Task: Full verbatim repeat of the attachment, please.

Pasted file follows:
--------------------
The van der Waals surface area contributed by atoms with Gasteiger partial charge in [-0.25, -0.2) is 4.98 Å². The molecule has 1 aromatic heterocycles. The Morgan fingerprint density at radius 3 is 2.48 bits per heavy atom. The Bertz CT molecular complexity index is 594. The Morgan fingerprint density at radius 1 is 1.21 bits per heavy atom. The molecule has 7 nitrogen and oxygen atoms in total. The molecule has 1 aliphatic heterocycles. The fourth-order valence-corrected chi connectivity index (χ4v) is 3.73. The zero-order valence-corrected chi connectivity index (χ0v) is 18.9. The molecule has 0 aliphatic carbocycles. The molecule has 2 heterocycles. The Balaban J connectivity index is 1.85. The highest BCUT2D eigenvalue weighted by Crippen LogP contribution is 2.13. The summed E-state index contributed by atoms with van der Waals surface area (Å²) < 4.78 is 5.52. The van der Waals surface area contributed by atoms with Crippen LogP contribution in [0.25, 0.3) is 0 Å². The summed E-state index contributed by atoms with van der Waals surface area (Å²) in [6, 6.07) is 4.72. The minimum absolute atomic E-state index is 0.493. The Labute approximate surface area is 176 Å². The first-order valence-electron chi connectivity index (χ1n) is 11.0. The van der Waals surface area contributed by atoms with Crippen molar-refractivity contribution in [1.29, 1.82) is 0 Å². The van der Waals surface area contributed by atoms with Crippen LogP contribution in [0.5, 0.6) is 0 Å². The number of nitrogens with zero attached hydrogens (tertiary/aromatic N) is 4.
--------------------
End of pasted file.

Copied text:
The van der Waals surface area contributed by atoms with Gasteiger partial charge in [-0.25, -0.2) is 4.98 Å². The molecule has 1 aromatic heterocycles. The Morgan fingerprint density at radius 3 is 2.48 bits per heavy atom. The Bertz CT molecular complexity index is 594. The Morgan fingerprint density at radius 1 is 1.21 bits per heavy atom. The molecule has 7 nitrogen and oxygen atoms in total. The molecule has 1 aliphatic heterocycles. The fourth-order valence-corrected chi connectivity index (χ4v) is 3.73. The zero-order valence-corrected chi connectivity index (χ0v) is 18.9. The molecule has 0 aliphatic carbocycles. The molecule has 2 heterocycles. The Balaban J connectivity index is 1.85. The highest BCUT2D eigenvalue weighted by Crippen LogP contribution is 2.13. The summed E-state index contributed by atoms with van der Waals surface area (Å²) < 4.78 is 5.52. The van der Waals surface area contributed by atoms with Crippen LogP contribution in [0.25, 0.3) is 0 Å². The summed E-state index contributed by atoms with van der Waals surface area (Å²) in [6, 6.07) is 4.72. The minimum absolute atomic E-state index is 0.493. The Labute approximate surface area is 176 Å². The first-order valence-electron chi connectivity index (χ1n) is 11.0. The van der Waals surface area contributed by atoms with Crippen molar-refractivity contribution in [1.29, 1.82) is 0 Å². The van der Waals surface area contributed by atoms with Crippen LogP contribution in [0.5, 0.6) is 0 Å². The number of nitrogens with zero attached hydrogens (tertiary/aromatic N) is 4.